Columbia Finance Corporation v. Robitcheck

Annotate this Case

150 So. 2d 23 (1963)

243 La. 1084

COLUMBIA FINANCE CORPORATION v. Fred ROBITCHECK et al.

No. 46313.

Supreme Court of Louisiana.

February 18, 1963.

Drury, Lozes & Dodge, by Felicien P. Lozes, New Orleans, for defendant-appellant.

*24 Wilson F. Shoughrue, Jr., New Orleans, for plaintiff-appellee.

SANDERS, Justice.

This case presents for decision the novel question of whether a husband is liable to a subsequent indorsee of a negotiable promissory note issued by his wife in connection with the purchase of two air conditioners installed in the family residence.

On July 8, 1959, Mary Abbott Robitcheck, wife of Fred Robitcheck, made and issued a negotiable promissory note to the order of Riverside Stores. Issued for a portion of the purchase price of two residential air conditioners, the note was in the principal sum of $706.80, with 8% per annum interest from maturity and 20% attorney's fees for collection. On the lower left side of the note was a brief description (by serial number) of the two air conditioning units. For a valuable consideration, Riverside Stores endorsed the note without recourse to the order of Columbia Finance Corporation, the plaintiff herein.

Upon default of payment, Columbia Finance Corporation instituted this action against both the maker, Mary Abbott Robitcheck, and her husband, Fred Robitcheck. The petition alleged that the plaintiff is a holder in due course of the promissory note, annexed to the petition, made and signed by Mrs. Robitcheck. With further reference to the husband's liability, it alleged:

"* * * the amount herein sued for represents and is a debt of the community which existed between the defendants herein on or about July 8, 1959, for the reason that defendant, Mrs. Mary Abbott Robitcheck, made a certain downpayment on the purchase of two Fedders Air Condition Units and for the balance of the purchase price did execute and sign the above described note; that said air condition units were sold to the defendant, Mrs. Mary Abbott Robitcheck and delivered to the home of the defendants herein as part of the community of acquets and gains existing between them; that the said defendant, Fred Robitcheck, did accept the aforesaid air condition units, permitted the same to be installed in his home and thereafter enjoyed the use of same; and that therefore, as head and master of the community, he is liable insolido with his wife, Mrs. Mary Abbott Robitcheck, for the full amount due herein."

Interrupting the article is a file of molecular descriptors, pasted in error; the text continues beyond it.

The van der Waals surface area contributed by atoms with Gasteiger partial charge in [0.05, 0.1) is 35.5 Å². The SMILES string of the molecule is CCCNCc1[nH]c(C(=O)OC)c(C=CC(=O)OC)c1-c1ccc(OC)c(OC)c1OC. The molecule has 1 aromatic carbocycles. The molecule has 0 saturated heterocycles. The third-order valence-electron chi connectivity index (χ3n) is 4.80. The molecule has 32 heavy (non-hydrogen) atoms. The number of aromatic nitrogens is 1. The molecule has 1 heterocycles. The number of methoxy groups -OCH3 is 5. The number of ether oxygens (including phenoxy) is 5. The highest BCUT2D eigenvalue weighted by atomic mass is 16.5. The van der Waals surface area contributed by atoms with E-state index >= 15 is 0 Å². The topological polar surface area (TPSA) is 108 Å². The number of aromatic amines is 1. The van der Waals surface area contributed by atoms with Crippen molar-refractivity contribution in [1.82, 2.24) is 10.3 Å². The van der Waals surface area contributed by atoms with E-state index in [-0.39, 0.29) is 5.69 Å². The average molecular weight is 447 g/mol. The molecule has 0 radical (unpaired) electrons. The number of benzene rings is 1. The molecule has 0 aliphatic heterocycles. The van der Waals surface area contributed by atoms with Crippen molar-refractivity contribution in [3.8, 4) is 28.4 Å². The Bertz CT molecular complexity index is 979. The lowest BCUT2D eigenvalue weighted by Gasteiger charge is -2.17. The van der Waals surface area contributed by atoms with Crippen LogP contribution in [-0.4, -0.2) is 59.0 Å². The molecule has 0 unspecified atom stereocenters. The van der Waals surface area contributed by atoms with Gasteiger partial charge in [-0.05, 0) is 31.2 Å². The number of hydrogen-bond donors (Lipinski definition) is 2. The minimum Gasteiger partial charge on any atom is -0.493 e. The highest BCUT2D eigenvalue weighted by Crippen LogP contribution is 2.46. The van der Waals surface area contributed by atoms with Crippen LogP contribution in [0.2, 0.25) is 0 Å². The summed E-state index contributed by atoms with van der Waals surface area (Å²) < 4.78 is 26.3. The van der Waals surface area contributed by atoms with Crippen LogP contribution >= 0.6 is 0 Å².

It also alleged that the defendants have made no payments on the note despite demand.

The prayer was for a solidary judgment against the two defendants for the principal amount of the note, interest, attorney's fees, and costs; and for all such relief as law, equity and the nature of the case may permit.

To the petition, Fred Robitcheck filed exceptions of no right and no cause of action. He likewise filed an answer denying liability and a reconventional demand for damages against Columbia Finance Corporation. The reconventional demand was based upon alleged invasion of privacy and slander in a telephone call by an employee of the Columbia Finance Corporation to Robitcheck's employer to verify his employment and ascertain the employer's policy toward garnishments.

The case came to trial on the merits without a ruling on the exceptions. After trial, the district court rendered a solidary judgment against both defendants as prayed for. The judgment against the wife was by default. The court rejected the reconventional demand.

The defendant, Fred Robitcheck, appealed.

The Court of Appeal found from the evidence that the husband did not originally authorize the purchase of the air conditioners. However, they were installed in the family residence in his presence and with his approval. He made no protest to Riverside Stores. The air conditioners *25 were used in the family residence for a period of 30 days. Thereafter, the husband and wife separated. On these facts, the court held that the husband had ratified the purchase and was liable for the purchase price as head and master of the community. It amended the judgment by disallowing the 20% attorney's fees and reducing the interest from the contractual 8% to the legal rate of 5%, but otherwise affirmed the judgment.[1]